Belfast Telegraph

NI business groups back 'targeted' rate relief scheme

By John Mulgrew

More than two dozen organisations are backing a new "targeted" rate relief scheme for small businesses across Northern Ireland.

The plans have been outlined by the Northern Ireland Independent Retail Trade Association (NIIRTA), Hospitality Ulster and the Department for Finance.

They include a targeted scheme for retail and hospitality businesses which have a 'net annual value' - or yearly business rent - of less than £25,000.

And a coalition of business organisations will be writing to the leaders of the parties here, seeking their support for the business scheme.

In a joint statement, the organisations and Chambers of Commerce said: "This new scheme of over £22m of rate relief is the highest amount ever, and is around two and a half times the previous relief available.

"This is significant and we urge cross-party backing for this business-critical plan."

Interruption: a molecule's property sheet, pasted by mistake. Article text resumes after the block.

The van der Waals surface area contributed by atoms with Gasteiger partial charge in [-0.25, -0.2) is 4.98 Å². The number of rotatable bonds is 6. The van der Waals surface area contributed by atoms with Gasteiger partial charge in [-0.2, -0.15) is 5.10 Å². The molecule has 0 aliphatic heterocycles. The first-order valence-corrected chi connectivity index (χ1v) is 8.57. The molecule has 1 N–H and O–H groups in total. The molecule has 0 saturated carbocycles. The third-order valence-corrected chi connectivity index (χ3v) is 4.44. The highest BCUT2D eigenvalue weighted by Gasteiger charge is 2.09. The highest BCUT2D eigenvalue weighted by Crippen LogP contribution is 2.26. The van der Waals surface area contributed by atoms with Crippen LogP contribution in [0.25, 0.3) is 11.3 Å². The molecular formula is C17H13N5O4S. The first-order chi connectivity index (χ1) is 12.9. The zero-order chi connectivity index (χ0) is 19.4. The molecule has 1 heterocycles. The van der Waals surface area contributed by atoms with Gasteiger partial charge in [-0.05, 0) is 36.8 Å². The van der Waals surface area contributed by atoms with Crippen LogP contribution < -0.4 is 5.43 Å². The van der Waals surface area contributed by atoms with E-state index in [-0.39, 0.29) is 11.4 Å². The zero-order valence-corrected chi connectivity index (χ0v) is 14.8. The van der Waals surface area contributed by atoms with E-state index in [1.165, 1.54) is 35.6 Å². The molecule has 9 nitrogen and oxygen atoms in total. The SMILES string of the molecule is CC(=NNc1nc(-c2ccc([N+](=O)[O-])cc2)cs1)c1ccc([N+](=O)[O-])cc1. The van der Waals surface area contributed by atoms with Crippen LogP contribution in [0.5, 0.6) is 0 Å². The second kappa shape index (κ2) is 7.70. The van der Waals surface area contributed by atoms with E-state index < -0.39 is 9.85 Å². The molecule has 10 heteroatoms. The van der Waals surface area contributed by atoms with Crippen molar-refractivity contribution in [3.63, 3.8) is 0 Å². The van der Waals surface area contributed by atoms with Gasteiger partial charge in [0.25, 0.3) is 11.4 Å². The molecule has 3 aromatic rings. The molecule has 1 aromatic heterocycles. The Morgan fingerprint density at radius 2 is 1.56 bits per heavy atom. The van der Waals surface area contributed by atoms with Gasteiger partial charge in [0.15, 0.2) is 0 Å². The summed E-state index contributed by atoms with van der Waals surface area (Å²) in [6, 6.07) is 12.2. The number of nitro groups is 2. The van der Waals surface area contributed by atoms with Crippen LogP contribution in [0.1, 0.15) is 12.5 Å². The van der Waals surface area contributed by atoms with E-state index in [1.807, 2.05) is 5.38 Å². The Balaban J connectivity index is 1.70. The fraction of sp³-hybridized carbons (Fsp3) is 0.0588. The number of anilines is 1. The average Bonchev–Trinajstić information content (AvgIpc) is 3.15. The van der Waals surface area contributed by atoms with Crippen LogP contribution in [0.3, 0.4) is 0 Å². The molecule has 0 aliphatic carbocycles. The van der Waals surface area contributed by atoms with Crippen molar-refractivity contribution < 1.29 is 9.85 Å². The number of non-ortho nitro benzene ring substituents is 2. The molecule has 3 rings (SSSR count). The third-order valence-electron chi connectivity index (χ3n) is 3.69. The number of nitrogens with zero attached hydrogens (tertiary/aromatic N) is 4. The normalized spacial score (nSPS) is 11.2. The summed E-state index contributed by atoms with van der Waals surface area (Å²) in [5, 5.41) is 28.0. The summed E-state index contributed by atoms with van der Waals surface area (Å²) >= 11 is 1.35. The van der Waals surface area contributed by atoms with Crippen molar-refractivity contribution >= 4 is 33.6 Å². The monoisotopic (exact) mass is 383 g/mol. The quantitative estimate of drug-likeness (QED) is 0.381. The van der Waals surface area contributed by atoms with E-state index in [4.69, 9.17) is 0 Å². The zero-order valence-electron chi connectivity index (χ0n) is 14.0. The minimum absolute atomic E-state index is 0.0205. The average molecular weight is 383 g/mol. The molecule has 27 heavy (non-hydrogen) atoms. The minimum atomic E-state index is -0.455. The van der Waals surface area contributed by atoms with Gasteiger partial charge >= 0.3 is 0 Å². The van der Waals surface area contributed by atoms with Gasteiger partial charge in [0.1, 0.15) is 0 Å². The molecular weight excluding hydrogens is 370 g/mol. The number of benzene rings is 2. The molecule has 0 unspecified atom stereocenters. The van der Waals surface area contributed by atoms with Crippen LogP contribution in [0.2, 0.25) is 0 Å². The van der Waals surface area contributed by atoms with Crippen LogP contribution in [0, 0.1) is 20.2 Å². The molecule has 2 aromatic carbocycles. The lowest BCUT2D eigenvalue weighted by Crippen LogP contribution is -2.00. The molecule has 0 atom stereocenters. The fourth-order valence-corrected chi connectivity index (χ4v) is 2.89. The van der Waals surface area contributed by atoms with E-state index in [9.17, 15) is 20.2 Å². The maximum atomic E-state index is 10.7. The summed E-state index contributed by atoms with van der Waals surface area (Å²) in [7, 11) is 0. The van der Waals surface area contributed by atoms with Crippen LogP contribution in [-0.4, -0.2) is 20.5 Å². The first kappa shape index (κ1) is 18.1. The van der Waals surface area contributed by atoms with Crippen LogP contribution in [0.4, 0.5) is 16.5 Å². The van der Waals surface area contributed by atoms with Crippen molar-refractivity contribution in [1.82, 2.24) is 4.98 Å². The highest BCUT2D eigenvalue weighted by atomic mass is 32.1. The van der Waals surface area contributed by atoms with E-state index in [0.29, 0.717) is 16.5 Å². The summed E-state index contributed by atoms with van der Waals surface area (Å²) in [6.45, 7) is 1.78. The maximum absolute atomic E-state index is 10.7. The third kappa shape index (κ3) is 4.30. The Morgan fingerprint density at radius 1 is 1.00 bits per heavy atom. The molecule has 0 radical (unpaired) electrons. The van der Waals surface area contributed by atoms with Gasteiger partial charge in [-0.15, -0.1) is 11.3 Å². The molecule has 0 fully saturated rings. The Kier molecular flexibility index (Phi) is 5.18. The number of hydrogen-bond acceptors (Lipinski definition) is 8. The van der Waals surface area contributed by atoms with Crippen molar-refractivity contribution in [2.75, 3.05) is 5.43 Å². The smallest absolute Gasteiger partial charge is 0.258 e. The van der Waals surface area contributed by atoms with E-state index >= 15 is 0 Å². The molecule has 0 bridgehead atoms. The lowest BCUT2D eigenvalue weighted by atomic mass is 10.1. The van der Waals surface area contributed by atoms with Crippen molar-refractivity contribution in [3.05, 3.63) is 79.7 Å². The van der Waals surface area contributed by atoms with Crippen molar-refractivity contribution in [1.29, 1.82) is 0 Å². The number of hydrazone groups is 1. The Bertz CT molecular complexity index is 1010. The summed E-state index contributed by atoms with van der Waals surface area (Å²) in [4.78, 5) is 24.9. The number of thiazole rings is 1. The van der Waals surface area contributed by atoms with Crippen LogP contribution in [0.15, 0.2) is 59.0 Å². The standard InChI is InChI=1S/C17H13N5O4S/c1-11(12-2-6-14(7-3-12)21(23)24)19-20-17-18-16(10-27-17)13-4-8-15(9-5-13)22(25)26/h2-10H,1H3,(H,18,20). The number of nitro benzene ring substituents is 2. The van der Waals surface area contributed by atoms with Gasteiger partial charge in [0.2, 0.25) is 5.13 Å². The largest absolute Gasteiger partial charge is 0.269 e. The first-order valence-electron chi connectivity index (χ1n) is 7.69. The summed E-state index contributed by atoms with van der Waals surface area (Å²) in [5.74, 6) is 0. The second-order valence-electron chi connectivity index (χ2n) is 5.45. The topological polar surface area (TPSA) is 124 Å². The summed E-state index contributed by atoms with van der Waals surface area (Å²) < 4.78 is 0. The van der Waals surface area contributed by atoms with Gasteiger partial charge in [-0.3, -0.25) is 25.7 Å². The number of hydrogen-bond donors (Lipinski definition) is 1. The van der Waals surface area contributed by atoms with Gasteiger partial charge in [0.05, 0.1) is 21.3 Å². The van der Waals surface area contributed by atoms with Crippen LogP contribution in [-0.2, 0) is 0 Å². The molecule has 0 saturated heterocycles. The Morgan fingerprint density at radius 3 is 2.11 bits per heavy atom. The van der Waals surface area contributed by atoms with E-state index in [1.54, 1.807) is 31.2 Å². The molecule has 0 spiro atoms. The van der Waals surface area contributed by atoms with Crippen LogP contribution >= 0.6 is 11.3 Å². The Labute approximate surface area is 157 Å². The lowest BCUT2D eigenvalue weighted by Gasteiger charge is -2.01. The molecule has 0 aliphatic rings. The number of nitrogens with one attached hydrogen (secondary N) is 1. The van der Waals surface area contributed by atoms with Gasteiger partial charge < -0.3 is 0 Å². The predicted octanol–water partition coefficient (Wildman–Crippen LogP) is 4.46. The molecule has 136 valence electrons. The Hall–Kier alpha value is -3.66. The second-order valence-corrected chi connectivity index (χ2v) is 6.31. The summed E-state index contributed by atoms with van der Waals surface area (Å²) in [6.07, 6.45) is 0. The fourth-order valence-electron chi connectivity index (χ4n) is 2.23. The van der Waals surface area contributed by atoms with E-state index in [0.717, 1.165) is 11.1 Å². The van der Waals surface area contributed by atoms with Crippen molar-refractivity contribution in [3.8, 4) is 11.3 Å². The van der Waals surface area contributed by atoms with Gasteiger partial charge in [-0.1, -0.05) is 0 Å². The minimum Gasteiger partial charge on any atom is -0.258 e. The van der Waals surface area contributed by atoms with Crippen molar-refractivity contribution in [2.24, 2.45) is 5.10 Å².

"These proposals are not just supporting the growth in retail and hospitality, but also, given the independent retail and hospitality sectors' commitment to sourcing local produce, they are a real boost for the local supply chain and for the agri-food sector, among others.

"We believe this plan is good for town and city centre regeneration, revitalising our villages and rural infrastructure and for growing our tourism potential."

"Not only will this rate relief scheme be beneficial for many existing independent retail and hospitality businesses, it will potentially assist new start businesses in our sectors with a substantial rate reduction, helping reduce their start-up costs."

It comes as Prime Minister Theresa May says she has full confidence in Communities Secretary Sajid Javid, Downing Street said, as more Tory MPs waded into the row over business rates.

Mr Javid and Treasury Chief Secretary David Gauke have been accused of misleading party colleagues over the effect of a business rate revaluation which will leave more than a quarter of companies facing higher bills.

Belfast Telegraph